Saturday, February 14, 2009
I'm convinced that any author, particularly one whose work falls under the banner of non-fiction, will tell you that his/her work has an end-game in mind; a goal sought to be achieved. My work, Back to Schoolin': What Led Zeppelin Taught Me About Music, is no exception. In fact, the very title itself, is self-explanatory as to its essential purpose--that of passing on a body of teaching and understanding as compiled and absorbed by me, to my readers.
However, along with this more obvious purpose, is that of convincing my readers, perhaps somewhat subconsciously, that Led Zeppelin is indeed the ultimate rock band; the very locus crucis of rock music itself. It is acknowledged that music, as with all the arts, is appreciated on a gut, and individually subjective, level. This does not, however, supersede the notion that the arts can be analyzed with objectivity. The seeming paradox of a harmonious relationship between the subjective and the objective may for some be tenuous at best. And for me to hypothesize a notion of Zeppelin's rock supremacy is tantamount to attempting attribution of superiority of one member of the Holy Trinity over another. Undeterred, I maintain my stance that my subjectivity can be articulated objectively; that my hypothesis indeed does have firm basis. With that in mind, my goal is to educate on both emotional and intellectual levels.
Any attempt to present one's pre-determined bias(es) is precarious, fraught with an ever-present danger of disharmony as regards fact and opinion. And though my attempt to harmonize alleged polar-opposites (subjective/objective, fact/opinion), is perhaps fool-hardy, I'm ready to proceed armed with a sense of unshakable purpose. So, I offer the following dictum: I both believe (subjective/opinion) and know (objective/fact) that Led Zeppelin is the very embodiment of all that a rock group can and should be; they are the superlative example of rock music at its apex. My book unveils to my readers the multiple ways in which Led Zeppelin teaches me about music. Perhaps it also convinces even the hardest skeptic that Zeppelin is indeed the top of the Rock heap. If so, you'll know that you're learning from the masters.
Tuesday, February 3, 2009
Authoring a book is an experience with excitements and frustrations, successes and failures, self-congratulations and self-condemnations. But through the course of this roller-coaster ride, a sense of unmitigated determination must prevail; a pre-ordained belief that one's work is necessary, important, even...destined!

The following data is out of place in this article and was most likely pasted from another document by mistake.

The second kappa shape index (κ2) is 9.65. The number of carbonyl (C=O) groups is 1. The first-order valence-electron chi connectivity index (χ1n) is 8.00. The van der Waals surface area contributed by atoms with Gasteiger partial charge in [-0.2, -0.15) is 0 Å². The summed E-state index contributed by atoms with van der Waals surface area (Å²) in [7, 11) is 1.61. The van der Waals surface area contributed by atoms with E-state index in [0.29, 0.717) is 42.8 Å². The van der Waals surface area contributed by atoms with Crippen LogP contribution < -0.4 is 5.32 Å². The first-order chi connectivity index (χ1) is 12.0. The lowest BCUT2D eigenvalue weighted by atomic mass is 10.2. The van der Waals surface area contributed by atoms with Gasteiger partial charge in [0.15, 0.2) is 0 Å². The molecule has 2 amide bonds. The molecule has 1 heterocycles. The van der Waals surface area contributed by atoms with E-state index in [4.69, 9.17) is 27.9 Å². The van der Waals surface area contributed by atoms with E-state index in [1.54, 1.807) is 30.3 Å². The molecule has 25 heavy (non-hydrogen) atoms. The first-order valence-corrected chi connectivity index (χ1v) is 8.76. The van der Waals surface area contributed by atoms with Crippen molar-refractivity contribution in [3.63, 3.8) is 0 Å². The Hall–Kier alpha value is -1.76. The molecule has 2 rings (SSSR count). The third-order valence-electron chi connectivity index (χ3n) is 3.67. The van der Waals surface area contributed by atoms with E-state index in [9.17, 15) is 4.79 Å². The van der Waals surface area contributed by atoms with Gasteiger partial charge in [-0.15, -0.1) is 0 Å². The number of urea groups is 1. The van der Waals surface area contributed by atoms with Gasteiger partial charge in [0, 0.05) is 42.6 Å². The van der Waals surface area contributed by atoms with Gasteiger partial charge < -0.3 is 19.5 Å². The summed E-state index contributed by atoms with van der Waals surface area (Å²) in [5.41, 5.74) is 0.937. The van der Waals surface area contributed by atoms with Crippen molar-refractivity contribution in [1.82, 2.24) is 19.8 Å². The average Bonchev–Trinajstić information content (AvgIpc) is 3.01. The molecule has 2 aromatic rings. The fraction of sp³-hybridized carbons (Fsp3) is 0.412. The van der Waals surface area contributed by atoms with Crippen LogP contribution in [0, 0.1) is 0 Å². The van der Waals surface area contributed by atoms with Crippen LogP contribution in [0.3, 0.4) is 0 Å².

When choosing Led Zeppelin as my subject, inspiration is an intrinsic driving force. Their triumphs, their tragedies, their experiences and wealth of knowledge, all inform my own progressively developing musical path. Sharing this with others becomes an obligation, and a duty. However, inherent to any endeavor of teaching others (whether in a personalized or depersonalized setting) is a responsibility to be as thorough and accurate as possible as regards the information proliferated. No matter how much one has learned about a given subject, more can be known, and details must be clarified. A certain amount of subjective analysis is inescapable, but shoddy research and sloppy recall is not. But, perhaps most important of all, is an emphasis on implementation, so that what one learns is seen as demonstrable (where applicable.) This serves to authenticate what one teaches. It's one thing to regurgitate ones learning; it is quite another to demonstrate it from one's experience. Thus, the tri-fold tools of inspiration, information and implementation form a balanced triangle of teaching.
So, what of the hind-sight evaluation of my first book-writing experience? Though the process is rife with those previously stated highs and lows, I am convinced of this one thing: Back to Schoolin': What Led Zeppelin Taught Me About Music, is one more step in the generational passing down of musical knowledge and experience which is begun with Jubal (Gen. 4:21) and culminates with the song of the redeemed (Rev. 5:9-13). Since music ultimately transcends our empirical experience(s), Back to Schoolin' is, despite its author's many faults and lack of qualifiers, indeed necessary, important and destined.